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Snowbird is forced back, pressed up against the face of a cliff, still buffeted by the force of Kolomaq’s powers of polar vortexery, near defeat until the very land itself gives way…

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Once again buried by the surly bonds of Earth, Kolomaq’s threat is neutralized, and Snowbird recommends to the drillers that they seal off the dig with concrete.  (*I* recommend all the concrete they can find…)  The issue closes up with the last chapter of the origin of Shaman, which is a strong story featuring a guest-spot by Doctor Strange himself, but the reader is left with a strange dissonance from the first feature.  Did Byrne just pull off the greatest con since Mort Weisinger convinced everyone that gorilla covers sell better?  Or does this book represent a step forward in the evolution of comic art, presaging the meta-textual works of today?

Can’t it be both?  As one who loves Alpha Flight for both their wondrous moments and their goofy ones, even I have to admit that much of their history is easily forgotten or ignored, but this issue remains memorable even thirty years down the line.  Alpha Flight #6 is one of those comic stories that sticks with me, even with a six-page sequence of entirely white panels, and it still a strong spotlight for Snowbird to earn 3.5 out of 5 stars overall.  I may not know art, but I know what I like, and this I like…

The Author

Matthew Peterson

Matthew Peterson

Once upon a time, there was a young nerd from the Midwest, who loved Matter-Eater Lad and the McKenzie Brothers... If pop culture were a maze, Matthew would be the Minotaur at its center. Were it a mall, he'd be the Food Court. Were it a parking lot, he’d be the distant Cart Corral where the weird kids gather to smoke, but that’s not important right now... Matthew enjoys body surfing (so long as the bodies are fresh), writing in the third person, and dark-eyed women. Amongst his weaponry are such diverse elements as: Fear! Surprise! Ruthless efficiency! An almost fanatical devotion to pop culture!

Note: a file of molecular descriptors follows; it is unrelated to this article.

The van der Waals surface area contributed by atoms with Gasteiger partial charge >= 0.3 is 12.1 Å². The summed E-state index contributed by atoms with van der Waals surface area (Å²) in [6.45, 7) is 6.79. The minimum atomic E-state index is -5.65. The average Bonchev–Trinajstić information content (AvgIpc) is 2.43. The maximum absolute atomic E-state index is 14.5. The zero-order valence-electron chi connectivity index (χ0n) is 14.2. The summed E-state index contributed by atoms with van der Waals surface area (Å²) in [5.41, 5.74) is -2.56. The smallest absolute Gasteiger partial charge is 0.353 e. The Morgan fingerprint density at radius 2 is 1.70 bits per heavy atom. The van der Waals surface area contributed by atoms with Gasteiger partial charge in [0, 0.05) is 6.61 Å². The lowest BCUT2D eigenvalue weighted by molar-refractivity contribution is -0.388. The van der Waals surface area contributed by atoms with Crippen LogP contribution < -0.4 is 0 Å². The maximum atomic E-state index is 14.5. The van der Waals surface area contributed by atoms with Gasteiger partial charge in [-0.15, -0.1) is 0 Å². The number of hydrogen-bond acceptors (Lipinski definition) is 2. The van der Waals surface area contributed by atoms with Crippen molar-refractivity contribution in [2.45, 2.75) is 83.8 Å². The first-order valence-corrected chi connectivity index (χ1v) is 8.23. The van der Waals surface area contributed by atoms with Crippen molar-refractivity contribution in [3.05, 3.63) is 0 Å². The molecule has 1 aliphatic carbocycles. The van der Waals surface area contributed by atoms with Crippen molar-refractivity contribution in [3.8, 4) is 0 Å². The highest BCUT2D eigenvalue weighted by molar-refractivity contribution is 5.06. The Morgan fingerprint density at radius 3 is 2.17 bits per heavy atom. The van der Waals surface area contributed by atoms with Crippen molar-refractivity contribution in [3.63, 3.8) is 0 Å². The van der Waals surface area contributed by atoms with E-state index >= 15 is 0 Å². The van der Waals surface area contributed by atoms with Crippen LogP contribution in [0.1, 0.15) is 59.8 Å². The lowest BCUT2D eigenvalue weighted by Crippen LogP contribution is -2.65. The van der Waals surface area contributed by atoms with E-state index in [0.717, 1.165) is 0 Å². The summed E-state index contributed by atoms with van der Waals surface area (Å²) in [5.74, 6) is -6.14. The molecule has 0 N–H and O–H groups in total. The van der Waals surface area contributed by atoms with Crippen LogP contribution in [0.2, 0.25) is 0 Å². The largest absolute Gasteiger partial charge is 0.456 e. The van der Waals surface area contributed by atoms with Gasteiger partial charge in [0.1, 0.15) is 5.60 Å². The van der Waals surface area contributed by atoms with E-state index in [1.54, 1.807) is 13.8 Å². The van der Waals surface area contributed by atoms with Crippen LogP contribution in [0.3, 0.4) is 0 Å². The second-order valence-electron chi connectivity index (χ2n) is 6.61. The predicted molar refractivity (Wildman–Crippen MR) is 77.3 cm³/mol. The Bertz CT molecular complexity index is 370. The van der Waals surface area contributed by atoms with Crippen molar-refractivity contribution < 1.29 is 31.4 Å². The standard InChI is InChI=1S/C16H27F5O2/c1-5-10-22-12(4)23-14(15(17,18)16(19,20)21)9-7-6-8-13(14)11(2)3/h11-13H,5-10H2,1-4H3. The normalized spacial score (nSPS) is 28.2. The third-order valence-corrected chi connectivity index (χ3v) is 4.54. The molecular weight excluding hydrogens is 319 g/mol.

And a nice red uniform.

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2 Comments

  1. Luis Dantas
    July 27, 2014 at 7:52 pm — Reply

    Byrne may have commited a Freudian slip. Kolomaq commands Snowbird to “fool” his power as the fight begins.

  2. Adam Murray
    July 28, 2014 at 8:01 am — Reply

    Another Old Favorite! I remember those six pages as well as anything else from Assistant Editor’s Month that doesn’t involve Galactus-Eating-Twinkies. That first year of Alpha Flight was unlike any other team comic I had read. After Puck’s injury, the whole team was separated for months on end. They finally get together again in issue 12 just to have Guardian die and the team fell apart again because of it.
    I like the offbeat nature of this team of individuals and feel nostalgic for the days when they weren’t around each other all the time. I guess that is what happens when you have a team without a home. Avenger’s Mansion, Baxter Building, Hall of Justice, JLA Satellite, Titans’s Tower, Xavier Institute… was Alpha Flight the first team to not rely on “The Real World”-type drama of putting all their heroes under the same roof? I am sure that Matthew can educate us all.

    Adam
    P.S. I know that the choice to start the “Snowblind” sequence with a left sided/even-numbered page makes artistic sense so that it was a dramatic difference when the reader flipped the page. But, that pretty much guaranteed that whatever was on the right sided/odd-number page that preceeded the snowblind sequence would be partially visible on the first page. Your scan shows exactly what I remembered: The reverse image of a big advertisement disrupting the desired impact of the first all-white page. Was there any way to avoid this?